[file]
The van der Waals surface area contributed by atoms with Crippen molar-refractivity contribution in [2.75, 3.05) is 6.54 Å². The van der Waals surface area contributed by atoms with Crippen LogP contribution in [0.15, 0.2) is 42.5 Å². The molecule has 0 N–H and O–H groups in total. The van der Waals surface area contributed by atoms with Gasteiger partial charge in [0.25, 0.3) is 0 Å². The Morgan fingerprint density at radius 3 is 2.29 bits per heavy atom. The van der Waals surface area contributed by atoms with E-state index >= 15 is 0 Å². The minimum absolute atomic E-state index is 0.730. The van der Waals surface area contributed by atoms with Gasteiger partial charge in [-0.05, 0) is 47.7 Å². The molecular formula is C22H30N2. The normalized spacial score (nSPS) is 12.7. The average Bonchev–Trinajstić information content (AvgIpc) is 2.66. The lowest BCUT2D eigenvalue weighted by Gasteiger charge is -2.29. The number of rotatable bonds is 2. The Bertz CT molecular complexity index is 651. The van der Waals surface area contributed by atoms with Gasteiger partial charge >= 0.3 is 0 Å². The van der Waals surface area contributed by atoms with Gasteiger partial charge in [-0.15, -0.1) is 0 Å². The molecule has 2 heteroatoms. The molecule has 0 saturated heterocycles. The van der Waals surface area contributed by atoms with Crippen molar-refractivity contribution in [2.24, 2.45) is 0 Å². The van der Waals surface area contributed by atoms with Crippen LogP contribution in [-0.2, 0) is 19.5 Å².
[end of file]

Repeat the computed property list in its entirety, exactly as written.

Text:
The van der Waals surface area contributed by atoms with Crippen molar-refractivity contribution in [2.75, 3.05) is 6.54 Å². The van der Waals surface area contributed by atoms with Crippen LogP contribution in [0.15, 0.2) is 42.5 Å². The molecule has 0 N–H and O–H groups in total. The van der Waals surface area contributed by atoms with Gasteiger partial charge in [0.25, 0.3) is 0 Å². The Morgan fingerprint density at radius 3 is 2.29 bits per heavy atom. The van der Waals surface area contributed by atoms with E-state index >= 15 is 0 Å². The minimum absolute atomic E-state index is 0.730. The van der Waals surface area contributed by atoms with Gasteiger partial charge in [-0.05, 0) is 47.7 Å². The molecular formula is C22H30N2. The normalized spacial score (nSPS) is 12.7. The average Bonchev–Trinajstić information content (AvgIpc) is 2.66. The lowest BCUT2D eigenvalue weighted by Gasteiger charge is -2.29. The number of rotatable bonds is 2. The Bertz CT molecular complexity index is 651. The van der Waals surface area contributed by atoms with Gasteiger partial charge >= 0.3 is 0 Å². The van der Waals surface area contributed by atoms with Gasteiger partial charge in [-0.15, -0.1) is 0 Å². The molecule has 2 heteroatoms. The molecule has 0 saturated heterocycles. The van der Waals surface area contributed by atoms with Crippen molar-refractivity contribution in [2.24, 2.45) is 0 Å². The van der Waals surface area contributed by atoms with Crippen LogP contribution in [-0.2, 0) is 19.5 Å².